SUBJECT :Birdwatchers call it a rare sighting 

Two Cinereous vultures (Aegypius monachus) seen in Hazaribagh. They draw their names from “monachus”, meaning hooded in Latin.

By: Shiv Sahay Singh

Kolkata, January 1, 2019: It is usually during the winter that a distinctly dark large bird – the Cinereous vulture, with a blacked-tipped pink beak – migrates from the mountainous regions of Europe and Asia to warmer places, including India.

While earlier records of this migratory bird have revealed that it comes to northern parts of India up to Rajasthan, bird watchers and researchers were baffled to find it in Hazaribagh in Jharkhand.

Shib Shankar Goswami, a bird enthusiast, spotted the vulture in Hazaribagh on December 30. “I was doing a nature walk with a group of bird enthusiasts, called Bird’s Buddy, when I spotted the vulture perched on a tree. Interestingly, the Cinereous vulture (classified as Near Threatened under the IUCN Red List) was found with three other endangered species of vultures,” Mr. Goswami said.

“Initially, I could not believe a sight where four rare vultures were seen in one frame, but the photographs taken at the spot revealed what can be a bird watcher’s delight,” he added. According to him, the three other vultures in the frame were the Himalyan Griffon, White-rumped vulture and the Long-billed vulture.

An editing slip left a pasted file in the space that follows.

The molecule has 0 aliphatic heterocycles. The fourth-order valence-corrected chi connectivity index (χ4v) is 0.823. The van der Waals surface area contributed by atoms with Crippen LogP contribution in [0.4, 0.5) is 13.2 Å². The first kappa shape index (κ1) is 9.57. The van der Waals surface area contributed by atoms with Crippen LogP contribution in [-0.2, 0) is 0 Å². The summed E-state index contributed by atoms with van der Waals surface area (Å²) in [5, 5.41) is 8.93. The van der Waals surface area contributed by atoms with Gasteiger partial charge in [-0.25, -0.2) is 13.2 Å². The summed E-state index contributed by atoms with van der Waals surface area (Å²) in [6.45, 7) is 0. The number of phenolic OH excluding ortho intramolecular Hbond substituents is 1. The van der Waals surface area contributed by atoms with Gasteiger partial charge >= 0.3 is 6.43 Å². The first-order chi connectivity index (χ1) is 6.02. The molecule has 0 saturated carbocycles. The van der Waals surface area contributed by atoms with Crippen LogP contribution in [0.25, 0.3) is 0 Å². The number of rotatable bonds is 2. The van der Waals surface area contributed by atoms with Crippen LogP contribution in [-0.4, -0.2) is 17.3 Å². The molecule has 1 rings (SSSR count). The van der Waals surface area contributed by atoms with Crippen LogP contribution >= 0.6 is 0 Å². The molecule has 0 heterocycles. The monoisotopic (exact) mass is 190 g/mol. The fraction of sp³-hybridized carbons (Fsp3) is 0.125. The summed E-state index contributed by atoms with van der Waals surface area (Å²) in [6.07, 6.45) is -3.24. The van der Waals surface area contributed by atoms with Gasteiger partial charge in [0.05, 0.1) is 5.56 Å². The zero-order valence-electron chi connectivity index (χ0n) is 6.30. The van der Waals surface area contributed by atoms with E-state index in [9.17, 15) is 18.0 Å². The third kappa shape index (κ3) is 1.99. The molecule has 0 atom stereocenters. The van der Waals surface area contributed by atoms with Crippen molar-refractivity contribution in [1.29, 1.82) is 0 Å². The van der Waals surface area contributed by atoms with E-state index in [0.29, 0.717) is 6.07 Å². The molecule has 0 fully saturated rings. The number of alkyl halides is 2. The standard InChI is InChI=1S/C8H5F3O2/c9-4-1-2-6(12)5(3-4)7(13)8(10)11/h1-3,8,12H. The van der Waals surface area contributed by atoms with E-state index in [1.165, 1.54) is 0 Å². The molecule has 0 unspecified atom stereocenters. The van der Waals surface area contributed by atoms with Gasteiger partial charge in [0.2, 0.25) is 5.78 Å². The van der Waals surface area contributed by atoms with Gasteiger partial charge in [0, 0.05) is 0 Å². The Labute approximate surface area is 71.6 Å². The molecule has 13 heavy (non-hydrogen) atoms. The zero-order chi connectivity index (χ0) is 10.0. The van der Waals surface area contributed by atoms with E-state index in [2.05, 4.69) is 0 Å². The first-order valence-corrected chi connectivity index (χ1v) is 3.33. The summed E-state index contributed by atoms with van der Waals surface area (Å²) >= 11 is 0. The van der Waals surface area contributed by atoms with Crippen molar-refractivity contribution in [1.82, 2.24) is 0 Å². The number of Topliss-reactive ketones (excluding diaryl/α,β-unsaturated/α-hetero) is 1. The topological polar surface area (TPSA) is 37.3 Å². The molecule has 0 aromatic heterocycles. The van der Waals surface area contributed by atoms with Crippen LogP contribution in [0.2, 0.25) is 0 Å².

Smitha Pankaj, Divisional Forest Officer (Hazaribag East), confirmed the presence of the visitor from far off countries to Jharkhand. “We have spotted the Cinerous vulture for the first time in the region,” the DFO said, adding that five species of vultures, including the Himalayan Griffon, were spotted in Hazaribagh recently.

Underlining the concern over the decline in the population of vultures across the world, Sachin Ranade of Bombay Natural History Society welcomed the sighting.

“It is good that there is increased awareness among people about vultures and they are reporting their sightings. From the conservation point of view it is interesting that there is enough food available for vultures to thrive on their own in Hazaribagh,” Mr. Ranade, who also looks after a vulture conservation and breeding centre in Assam, said.

Experts said the Cinereous vulture (Aegypius monachus) draws its name from “monachus”, which means hooded (like a monk) in Latin. India is home to nine species of vultures and with the population of these birds dwindling, the country has launched a species-recovery plan through conservation breeding centres in different parts of the country.


Source: thehindu.com